PJohansson at aol.com
PJohansson at aol.com
Sat Mar 1 03:18:07 PST 1997
* From the SCSI Reflector (scsi at symbios.com), posted by:
* PJohansson at aol.com
In a message dated 97-02-26 20:00:31 EST, rdv at ISI.EDU writes:
<<Note that SBP-2 Login Access and the SCSI RESERVE/RELEASE mechanisms are
ownership for concurrency, but make no effort to control access for security.
Their level of control is by initiator (effectively, network address), with
no distinction made among various processes/subsystems available at a given
network node or address. In addition, access to the functionality at a disk
drive is generally unrestricted (beyond the concept of extent reservations),
so anybody with access to a drive can execute, for example, FORMAT. A
disadvantage of SBP-2 is that it is transport-specific, so code adapted to
use it will be ineffective on Fibre Channel or physical SCSI buses.>>
I think the phrase "...no effort to control access for security..." with
respect to SBP-2 could lead to some misunderstandings.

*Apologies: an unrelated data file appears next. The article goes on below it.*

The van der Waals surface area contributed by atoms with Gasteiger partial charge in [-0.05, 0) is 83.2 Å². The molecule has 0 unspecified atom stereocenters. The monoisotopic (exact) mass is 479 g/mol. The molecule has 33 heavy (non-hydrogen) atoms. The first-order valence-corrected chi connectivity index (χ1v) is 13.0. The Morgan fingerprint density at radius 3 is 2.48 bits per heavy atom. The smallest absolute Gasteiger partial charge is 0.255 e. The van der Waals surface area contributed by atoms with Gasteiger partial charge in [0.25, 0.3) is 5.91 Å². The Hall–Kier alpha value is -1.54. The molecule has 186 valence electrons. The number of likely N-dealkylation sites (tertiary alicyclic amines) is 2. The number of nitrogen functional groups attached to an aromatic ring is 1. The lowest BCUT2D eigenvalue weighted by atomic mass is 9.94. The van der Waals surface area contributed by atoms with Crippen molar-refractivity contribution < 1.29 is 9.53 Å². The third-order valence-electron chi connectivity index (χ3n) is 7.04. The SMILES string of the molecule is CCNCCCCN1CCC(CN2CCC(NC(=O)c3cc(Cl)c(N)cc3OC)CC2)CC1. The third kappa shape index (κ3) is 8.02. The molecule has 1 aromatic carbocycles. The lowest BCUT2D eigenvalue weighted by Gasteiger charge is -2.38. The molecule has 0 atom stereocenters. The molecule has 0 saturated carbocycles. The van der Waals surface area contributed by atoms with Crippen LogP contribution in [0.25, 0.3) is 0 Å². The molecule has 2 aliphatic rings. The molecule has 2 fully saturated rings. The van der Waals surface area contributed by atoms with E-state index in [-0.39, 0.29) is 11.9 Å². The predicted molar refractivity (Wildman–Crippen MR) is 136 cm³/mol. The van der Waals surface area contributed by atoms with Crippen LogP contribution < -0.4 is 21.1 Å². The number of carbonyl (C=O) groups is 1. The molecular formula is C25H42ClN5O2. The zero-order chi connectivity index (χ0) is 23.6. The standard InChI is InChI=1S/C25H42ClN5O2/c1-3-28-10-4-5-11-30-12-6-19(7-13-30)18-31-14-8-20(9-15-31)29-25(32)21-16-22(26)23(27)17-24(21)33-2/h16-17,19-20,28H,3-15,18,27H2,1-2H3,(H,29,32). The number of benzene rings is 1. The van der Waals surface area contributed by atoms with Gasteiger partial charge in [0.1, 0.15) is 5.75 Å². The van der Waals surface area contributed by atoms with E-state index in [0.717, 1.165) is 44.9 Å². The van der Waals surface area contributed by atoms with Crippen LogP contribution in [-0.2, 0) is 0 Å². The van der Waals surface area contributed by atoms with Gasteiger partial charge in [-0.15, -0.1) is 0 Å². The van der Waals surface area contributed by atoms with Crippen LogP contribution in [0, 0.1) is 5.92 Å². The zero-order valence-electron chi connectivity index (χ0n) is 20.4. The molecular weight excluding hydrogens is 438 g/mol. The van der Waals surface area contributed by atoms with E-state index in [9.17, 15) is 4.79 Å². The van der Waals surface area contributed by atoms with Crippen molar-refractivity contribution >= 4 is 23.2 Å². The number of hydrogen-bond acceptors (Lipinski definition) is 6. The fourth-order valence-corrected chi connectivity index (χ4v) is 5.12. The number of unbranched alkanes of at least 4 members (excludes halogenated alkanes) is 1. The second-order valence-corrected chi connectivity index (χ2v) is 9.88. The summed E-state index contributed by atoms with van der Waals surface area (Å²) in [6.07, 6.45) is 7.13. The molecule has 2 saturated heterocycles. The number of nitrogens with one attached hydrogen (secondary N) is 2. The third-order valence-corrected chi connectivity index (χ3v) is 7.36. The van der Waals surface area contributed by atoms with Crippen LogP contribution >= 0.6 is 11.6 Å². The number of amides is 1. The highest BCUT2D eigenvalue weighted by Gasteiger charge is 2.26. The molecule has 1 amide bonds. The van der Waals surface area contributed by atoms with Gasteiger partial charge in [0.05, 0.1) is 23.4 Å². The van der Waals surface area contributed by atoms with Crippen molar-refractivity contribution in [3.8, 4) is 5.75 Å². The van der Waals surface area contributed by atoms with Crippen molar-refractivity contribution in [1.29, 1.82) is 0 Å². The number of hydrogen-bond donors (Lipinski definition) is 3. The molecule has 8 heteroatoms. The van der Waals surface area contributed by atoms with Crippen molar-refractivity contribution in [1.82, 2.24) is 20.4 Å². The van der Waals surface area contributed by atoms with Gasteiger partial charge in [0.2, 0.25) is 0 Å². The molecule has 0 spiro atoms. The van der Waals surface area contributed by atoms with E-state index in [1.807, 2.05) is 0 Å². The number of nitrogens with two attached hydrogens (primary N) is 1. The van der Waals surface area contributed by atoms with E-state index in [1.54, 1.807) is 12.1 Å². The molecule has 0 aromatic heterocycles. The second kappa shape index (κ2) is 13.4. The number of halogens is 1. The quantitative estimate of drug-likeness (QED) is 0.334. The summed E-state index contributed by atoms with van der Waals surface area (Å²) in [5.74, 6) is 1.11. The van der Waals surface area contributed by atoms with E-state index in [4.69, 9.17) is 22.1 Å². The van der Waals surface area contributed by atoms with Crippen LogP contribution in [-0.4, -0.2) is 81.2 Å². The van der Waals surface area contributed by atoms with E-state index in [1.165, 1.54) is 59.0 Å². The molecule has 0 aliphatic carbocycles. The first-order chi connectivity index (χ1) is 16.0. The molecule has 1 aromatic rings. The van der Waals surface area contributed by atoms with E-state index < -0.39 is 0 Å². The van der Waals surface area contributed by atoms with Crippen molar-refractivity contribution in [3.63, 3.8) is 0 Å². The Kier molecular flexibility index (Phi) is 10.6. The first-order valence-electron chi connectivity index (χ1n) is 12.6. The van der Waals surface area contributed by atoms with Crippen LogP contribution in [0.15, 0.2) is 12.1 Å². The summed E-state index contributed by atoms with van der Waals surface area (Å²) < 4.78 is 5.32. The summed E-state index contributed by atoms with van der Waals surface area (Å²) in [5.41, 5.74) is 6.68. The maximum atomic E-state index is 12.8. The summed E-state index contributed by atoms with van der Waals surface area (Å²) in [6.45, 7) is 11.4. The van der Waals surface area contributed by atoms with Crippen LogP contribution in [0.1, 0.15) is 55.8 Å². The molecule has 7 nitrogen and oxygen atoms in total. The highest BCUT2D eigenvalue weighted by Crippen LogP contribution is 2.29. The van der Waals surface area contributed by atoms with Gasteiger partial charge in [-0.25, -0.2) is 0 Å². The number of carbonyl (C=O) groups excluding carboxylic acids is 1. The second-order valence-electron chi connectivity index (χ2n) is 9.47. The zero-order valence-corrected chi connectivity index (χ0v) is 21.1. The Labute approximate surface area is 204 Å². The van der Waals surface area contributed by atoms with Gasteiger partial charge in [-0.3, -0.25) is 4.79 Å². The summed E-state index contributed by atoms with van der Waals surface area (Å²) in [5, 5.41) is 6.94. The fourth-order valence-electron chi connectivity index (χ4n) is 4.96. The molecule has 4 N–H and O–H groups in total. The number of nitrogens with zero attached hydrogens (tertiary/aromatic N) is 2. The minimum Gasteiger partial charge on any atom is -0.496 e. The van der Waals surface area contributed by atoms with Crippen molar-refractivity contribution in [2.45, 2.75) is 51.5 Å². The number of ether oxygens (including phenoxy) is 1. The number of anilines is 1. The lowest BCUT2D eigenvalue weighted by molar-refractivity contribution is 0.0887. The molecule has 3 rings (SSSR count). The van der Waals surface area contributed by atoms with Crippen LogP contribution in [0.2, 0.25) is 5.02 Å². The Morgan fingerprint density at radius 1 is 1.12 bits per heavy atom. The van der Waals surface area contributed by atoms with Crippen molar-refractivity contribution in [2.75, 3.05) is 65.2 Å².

First, SBP-2 addresses access control at the same level as most other
protocols under the purview of T10: initiator level access control. This is
not to dispute that validity of the observation that finer granularity might
be useful; it is just an observation that SBP-2 falls into the mainstream
with the other T10 protocols such as parallel SCSI and Fibre Channel.
Second, the access control mechanisms that SBP-2 provides are intended to be
complementary to (optional) additional methods defined by the command sets.
There is a difficulty in 1394 with establishing the true, unforged identity
of the initiator. In my own, personal, opinion, this is the principal virtue
of SBP-2 access protocols: known identity of the initiator. I personally
believe that many of the other security issues are best left to the command
sets, a la PERSISTENT RESERVE and PERSISTENT RELEASE in SCSI. Never the less,
SBP-2 does provide a password in its access protocols that gives a fig-leaf
like feeling of protection to those who do not wish to tackle the problem in
their own command sets.
I hope this bit of education helps the discussion, in general.
Congruent Software, Inc.
3998 Whittle Avenue
Oakland, CA 94602
(510) 531-2942 FAX
pjohansson at aol.com
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